My Guardian Angel
By Hungrigyrl on March 05, 2011
Grandpa &Grandma 2002
It has been seven years since my Grandma passed away. I almost can't believe it. And when she left us, she was gone just like that.
Her whole life, she had been the sweetest, kindest lady you could ever know. Always so loving, so giving, always wanted to take care of you. Of course, she was my Grandma, so I got the best of it. I was the first grandchild, the only grandchild for 10 years, and the only GIRL grandchild for 16 years. My mother had me at 21 and divorced when I was 2, and had to work. My grandparents took care of me and I often spent the night at their house. Sometimes, I would stay for several days. It just made it easier for my mother to not have to drop me off and pick me up each morning, plus I know my Grandma wanted to keep me there every day!
She always made me special breakfasts: waffles, pancakes, eggs with bacon and toast, or these yummy things she called "banana dumplings." They were basically delicious fried dough dumplings with bananas in them. They were fantastic.
I also remember how clean she was. Not only was I always clean, but she kept a very tidy house. While there were some years that I can remember as a young child that she worked in the cannery, I also remember other times that she stayed at home. I learned to help her at a young age to do dusting, fold laundry, etc.
She never had an unkind word to say to or about anyone. She never spoke sharply or raised her voice. She never spanked me or swatted me (although I'm sure I needed it sometimes) and was always looking out for me and protected me.
Once I started school, I went to the school in her neighborhood. I had really long hair in those days, and bangs cut straight across in the front. She always did my hair really nicely for school, either parted with barrettes, in a braid, pony tail or bun. I always had nice, clean clothes and if it was cold she made sure I was bundled up. I walked to school with my friend across the street and her older sister. My Grandma did not drive, she was too nervous...although she did hold a license and drove me to school once when it rained. For years I reminded her of "the time you drove me to school." She always asked me what I wanted in my lunch, I could pick out my sandwich and get it exactly the way I liked it.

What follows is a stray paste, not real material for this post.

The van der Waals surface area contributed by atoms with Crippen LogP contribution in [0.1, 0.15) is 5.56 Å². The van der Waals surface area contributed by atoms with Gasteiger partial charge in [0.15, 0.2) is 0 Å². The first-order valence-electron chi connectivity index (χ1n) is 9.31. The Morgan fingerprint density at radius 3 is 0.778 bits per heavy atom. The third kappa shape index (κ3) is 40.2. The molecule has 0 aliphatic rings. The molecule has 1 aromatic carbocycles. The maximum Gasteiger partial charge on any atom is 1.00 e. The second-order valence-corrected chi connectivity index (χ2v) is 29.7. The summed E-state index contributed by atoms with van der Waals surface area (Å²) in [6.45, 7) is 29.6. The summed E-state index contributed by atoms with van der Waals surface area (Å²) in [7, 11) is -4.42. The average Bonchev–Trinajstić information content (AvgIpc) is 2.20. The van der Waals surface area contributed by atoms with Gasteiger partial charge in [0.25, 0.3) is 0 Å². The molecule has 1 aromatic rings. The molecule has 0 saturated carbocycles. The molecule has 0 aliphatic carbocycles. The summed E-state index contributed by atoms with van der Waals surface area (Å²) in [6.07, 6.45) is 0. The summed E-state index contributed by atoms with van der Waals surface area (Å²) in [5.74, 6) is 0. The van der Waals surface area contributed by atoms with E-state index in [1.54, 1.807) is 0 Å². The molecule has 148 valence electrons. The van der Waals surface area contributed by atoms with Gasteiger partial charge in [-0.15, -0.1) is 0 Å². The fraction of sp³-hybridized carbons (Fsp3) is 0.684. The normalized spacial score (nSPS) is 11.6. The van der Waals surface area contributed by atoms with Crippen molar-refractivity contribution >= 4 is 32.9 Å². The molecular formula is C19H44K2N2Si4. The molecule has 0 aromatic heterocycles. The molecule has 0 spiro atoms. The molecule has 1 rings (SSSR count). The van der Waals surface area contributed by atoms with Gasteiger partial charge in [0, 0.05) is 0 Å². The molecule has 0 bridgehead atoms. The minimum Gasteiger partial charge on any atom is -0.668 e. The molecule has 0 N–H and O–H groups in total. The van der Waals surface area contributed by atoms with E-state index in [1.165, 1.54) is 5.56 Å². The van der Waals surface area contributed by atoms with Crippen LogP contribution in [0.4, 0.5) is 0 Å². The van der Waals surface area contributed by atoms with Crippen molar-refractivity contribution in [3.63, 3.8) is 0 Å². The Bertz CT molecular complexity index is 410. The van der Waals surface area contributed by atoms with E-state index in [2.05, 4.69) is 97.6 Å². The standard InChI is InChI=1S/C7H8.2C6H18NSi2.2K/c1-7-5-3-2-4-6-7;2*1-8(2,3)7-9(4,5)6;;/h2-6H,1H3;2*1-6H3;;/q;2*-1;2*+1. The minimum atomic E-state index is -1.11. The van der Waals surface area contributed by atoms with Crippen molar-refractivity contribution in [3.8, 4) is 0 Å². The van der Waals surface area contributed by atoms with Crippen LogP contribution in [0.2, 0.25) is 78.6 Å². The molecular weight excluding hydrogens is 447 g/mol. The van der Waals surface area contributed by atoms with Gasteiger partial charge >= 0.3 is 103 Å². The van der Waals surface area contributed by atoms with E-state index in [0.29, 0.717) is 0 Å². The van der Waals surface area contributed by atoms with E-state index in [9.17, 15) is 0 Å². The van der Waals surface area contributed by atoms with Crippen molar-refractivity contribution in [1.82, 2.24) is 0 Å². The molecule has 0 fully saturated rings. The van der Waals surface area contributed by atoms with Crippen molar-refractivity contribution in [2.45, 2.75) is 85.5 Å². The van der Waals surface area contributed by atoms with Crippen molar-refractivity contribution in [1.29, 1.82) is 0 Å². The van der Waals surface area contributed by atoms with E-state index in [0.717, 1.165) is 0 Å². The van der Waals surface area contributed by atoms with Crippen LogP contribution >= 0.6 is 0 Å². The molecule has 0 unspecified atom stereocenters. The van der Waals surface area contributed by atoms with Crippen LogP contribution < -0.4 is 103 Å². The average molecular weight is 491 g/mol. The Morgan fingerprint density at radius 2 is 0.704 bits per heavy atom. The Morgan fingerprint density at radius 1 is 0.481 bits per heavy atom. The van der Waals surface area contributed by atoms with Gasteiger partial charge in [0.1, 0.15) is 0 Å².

My mother remarried when I was in 3rd grade, and I changed schools to the neighborhood school where I lived with my parents. I didn't see my Grandma every day, and sometimes not even on the weekend. I missed her, and I know my absence was hard on her too. There were times through out the years when my grandparents would drop me off at school or pick me up, or I would spend the night with them. We always remained close.
She was incredibly thoughtful and always gave me little gifts, whether it was a lipstick or nice jewelry of hers, or something new she picked out for me. She once gave me a lapel pin, a gold angel that I carry in my make up bag. I put it there because if I ever go out of town, my make up comes with me. And its like my guardian angel.
When I was in my 20's, I wanted to be independent and get away from my parents who were driving me crazy. I moved several hours away, and would come home only to visit on holidays for the most part. I would still talk to my Grandma on the phone every couple of weeks. Her health was failing, and after 6 years of being away, I moved back. She was so thin and frail...was becoming forgetful and clumsy. It broke my heart to see her this way. But she managed to continue on for another 4 years and after a while I got used to her being that way.
My Grandparents and sister on family trip to Morrow Bay, 2003
My family always got together for dinner at my grandparent's house every Sunday. We had all gathered as usual, had a lovely night and then all parted ways. The next day, my Grandpa called me on my cell phone and told me to come to the ER right away. Grandma had been up all night, she couldn't keep any of her food down. The ER doctor said there was an intestinal blockage and they needed to do an exploratory surgery.
Turns out my poor Grandma had cancer spread throughout her body. They removed all of it the best they could, but she was so weak they did not know how she would respond to the rigorous follow up treatment. All we knew is that we couldn't let her just go like that without a fight. They told us that if they just closed her up and kept her really comfortable she would be gone within days.
It turns out we didn't buy much more time with the surgery. We had her conscious in our lives for one more day, got to talk to her and hold her hand. But then she succumbed to pneumonia after another day and that was it. We would never get to hear her sweet voice or be able to look her in the eyes again. She was on life support but she wasn't coming back, and there was no sense in drawing it out. The night they removed her from life support, my whole family was there, holding her hand, stroking her hair, talking to her, hugging each other. When she finally went, we all swear we saw an angel rise up out of her body and float away. The angel she was in life, she was also in death. That was seven years ago today, and I am wearing my pin to honor her, and thank her for being such an inspiration to me.
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